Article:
Secondly, If you would have your good works to follow you, send them before you: Now Repent, now Believe, and hereafter you shall have the reward of your Repent­ance, and of your Faith; and as for Charity, part with that you cannot keep, that you may obtain that you cannot lose: When the world shall leave you, your good works shall follow you, your gracious actions; your good works are an inexhaustible fountain, that shall never be dryed up, a durable spring that shall never fail; they are acts of time, short in performance, yet eternal in their recompence: Non transeunt opera nostra, si­cut transire videntur, sed velut aeternitatis se­mina jaciuntur: Though they are sown in this world, they shall spring in the next; that which you lay out for Christ on earth, you lay up for your selves in Heaven; the hand of the poor is the Treasury, the Gazophyla­cium of Christ; and by charity, in a Gospel sense, you make your Maker your Debter; and surely if thou be the Creditor of the [Page 51] Almighty, it will not be long ere he come out of thy Books: How foolish are they that fear to lose their wealth by giving it, and fear not to lose themselves by keeping it? He that lays up his Gold may be a good Jai­lor, but he that lays it out is a good steward. Merchants traffick thither with a commodity where 'tis precious, in regard of scarcity: We do not buy Wines in England to carry them to France; Spices in France to carry them to the Indies: so for labor and work, repentance and mortification, there is none of them in Heaven, there is Peace and Glo­ry, and the favor of God indeed: Their works, in my Text, go with them, they dare not go without their fraught: A Merchant without his Commodity, hath but a sorry well­come: God will ask men that arrive at Hea­ven Gates, ubi opera? Rev. 22.12. His re­ward shall be according to our works: Thou hast riches here, and here be objects that need thy riches, the poor; in Heaven there are riches enough, but no poor; therefore by faith in Christ, make over to them thy monies in this world, that by Bill of Exchange thou mayest receive it in the world to come; that onely you carry with you, which you send before you: Do good while it is in your pow­er, relieve the oppressed, succor the fatherless, while your Estates are your own, when you [Page 52] are dead, your riches belong to others; one light carryed before a man, is more service­able then twenty carryed after him: In your compassion to the distressed, or for pious uses, let your hands be your Executors, and your eyes your Overseers; and that I may not be mistaken, let your Charity have these two Qualifications.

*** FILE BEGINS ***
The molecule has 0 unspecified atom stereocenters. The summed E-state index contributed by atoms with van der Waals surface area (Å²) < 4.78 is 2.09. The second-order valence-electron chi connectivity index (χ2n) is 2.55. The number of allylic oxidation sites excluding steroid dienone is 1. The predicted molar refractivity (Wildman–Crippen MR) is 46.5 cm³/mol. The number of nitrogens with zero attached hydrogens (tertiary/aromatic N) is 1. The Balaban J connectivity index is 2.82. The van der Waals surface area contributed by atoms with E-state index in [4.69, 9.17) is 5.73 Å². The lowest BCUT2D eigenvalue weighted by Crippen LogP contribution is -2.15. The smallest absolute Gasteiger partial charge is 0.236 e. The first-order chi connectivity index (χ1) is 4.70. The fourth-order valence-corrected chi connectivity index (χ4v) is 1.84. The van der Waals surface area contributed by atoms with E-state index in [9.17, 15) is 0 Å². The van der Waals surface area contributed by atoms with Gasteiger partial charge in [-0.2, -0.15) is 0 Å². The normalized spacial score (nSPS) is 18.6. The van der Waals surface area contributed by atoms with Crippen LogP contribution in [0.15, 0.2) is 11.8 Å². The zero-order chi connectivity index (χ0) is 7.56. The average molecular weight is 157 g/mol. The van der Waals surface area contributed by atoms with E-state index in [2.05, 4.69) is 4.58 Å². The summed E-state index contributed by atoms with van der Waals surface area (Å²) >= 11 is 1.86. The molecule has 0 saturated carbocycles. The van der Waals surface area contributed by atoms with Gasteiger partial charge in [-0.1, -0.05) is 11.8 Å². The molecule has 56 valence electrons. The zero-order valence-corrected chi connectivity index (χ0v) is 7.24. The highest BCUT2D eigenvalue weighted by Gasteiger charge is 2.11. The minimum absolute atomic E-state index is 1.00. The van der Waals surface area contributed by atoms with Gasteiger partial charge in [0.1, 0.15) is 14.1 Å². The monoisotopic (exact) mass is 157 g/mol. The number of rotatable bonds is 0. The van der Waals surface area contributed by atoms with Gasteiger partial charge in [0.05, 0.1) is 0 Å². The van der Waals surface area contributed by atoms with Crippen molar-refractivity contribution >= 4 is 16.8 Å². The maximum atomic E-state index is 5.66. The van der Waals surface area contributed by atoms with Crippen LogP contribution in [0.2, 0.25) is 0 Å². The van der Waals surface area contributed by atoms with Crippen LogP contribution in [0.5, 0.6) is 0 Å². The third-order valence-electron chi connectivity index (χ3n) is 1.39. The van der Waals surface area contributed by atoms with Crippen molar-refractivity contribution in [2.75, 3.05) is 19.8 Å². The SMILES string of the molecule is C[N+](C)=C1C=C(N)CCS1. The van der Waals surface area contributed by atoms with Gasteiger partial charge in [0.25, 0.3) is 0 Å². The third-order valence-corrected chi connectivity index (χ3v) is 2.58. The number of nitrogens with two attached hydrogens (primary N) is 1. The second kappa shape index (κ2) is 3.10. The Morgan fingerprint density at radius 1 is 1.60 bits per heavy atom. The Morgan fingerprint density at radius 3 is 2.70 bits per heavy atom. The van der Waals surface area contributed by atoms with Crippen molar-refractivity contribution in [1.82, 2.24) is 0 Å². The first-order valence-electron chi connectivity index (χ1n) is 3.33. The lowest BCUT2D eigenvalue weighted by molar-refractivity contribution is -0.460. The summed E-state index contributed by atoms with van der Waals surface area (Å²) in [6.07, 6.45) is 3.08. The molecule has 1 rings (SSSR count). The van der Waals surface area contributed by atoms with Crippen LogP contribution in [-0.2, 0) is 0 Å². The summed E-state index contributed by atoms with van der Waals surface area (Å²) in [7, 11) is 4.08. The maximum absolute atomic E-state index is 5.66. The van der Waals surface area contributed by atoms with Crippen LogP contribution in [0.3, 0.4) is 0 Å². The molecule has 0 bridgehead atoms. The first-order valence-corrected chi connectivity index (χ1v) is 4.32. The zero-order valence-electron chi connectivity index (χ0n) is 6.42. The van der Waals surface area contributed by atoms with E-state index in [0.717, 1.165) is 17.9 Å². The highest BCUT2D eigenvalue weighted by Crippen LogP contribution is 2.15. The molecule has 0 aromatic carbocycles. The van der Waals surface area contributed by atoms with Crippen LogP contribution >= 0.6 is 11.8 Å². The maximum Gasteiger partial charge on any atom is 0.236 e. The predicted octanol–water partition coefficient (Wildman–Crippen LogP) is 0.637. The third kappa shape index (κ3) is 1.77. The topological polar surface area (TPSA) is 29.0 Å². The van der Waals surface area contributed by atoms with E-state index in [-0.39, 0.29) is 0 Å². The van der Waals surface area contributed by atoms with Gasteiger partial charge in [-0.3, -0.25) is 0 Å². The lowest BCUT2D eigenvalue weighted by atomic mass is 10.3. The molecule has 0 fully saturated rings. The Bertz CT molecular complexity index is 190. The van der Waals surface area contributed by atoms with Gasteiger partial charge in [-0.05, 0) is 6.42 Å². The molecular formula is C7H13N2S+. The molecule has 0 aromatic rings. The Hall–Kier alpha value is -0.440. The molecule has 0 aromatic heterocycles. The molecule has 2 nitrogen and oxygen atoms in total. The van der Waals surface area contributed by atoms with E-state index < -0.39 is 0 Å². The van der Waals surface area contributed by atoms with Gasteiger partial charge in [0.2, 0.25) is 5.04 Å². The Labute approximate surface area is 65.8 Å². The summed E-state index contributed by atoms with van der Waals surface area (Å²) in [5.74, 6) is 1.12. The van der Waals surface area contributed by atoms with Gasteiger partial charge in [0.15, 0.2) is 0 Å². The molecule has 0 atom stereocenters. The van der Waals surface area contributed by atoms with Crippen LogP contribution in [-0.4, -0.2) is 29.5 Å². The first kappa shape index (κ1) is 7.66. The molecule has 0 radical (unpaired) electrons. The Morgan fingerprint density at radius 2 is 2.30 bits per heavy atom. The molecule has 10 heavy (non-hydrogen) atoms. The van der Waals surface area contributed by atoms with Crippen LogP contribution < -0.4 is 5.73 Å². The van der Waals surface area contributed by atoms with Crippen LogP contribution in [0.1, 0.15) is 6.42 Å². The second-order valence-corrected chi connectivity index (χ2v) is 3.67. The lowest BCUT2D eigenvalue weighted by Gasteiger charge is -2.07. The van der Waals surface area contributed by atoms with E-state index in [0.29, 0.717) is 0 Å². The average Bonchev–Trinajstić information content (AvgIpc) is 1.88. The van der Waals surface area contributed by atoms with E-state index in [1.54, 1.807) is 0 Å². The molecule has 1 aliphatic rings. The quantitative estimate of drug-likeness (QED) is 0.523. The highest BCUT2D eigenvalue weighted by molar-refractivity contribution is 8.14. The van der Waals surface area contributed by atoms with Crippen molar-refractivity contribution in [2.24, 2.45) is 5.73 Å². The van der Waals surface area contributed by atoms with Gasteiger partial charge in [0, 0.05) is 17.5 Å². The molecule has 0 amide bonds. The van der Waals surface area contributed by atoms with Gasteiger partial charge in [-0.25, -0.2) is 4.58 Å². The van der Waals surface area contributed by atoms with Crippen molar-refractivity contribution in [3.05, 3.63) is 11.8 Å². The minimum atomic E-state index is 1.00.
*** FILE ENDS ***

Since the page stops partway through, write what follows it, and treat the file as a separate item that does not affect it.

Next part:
1. Let your works be done in Faith; as without works we cannot profit men, so without Faith we cannot please God; we must be marryed to Christ, or our children are not Legitimate, our works are not right: All our surviving out of the Ark, will not save us from the deluge of Gods wrath: As Isaac said to Abraham, Father, here is the Altar and the wood, but where is the sacrifice? so at last day, when you shall knock at Gods door, and seek to enter, and hold up your Lamps and cry, Lord! we are Virgins, we are Christians, we were hospitable and cha­ritable according to thy command, let our neighbors be witnesses of our good works; but, will the Lord reply, True, here are your duties and your works, but where is my grace of Faith? Are these a satisfaction to my Justice? where is my Benjamin, the righ­teousness of my Son to plead for you? My Beloved, There seems to be less glory in Faith, [Page 53] then in any other Grace, it seemed but a sorry Grace, a Grace of no great vertue; Holi­ness is acceptable, because it honors God; Charity is noble, because it profits men; Thankfulness is melodious, because its the tune of Angels: Other works seem to make God a Debter, to give as it were something to God; but ad quid fides? What is Faith good for? Yes, it is good for every good purpose, its the root of all the Graces, its the richest Grace, because its the inriching Grace; if Faith go before, Works will follow: Ʋbi Christus non est boni operis fun­damentum, ibi nullum est bonum aedificium.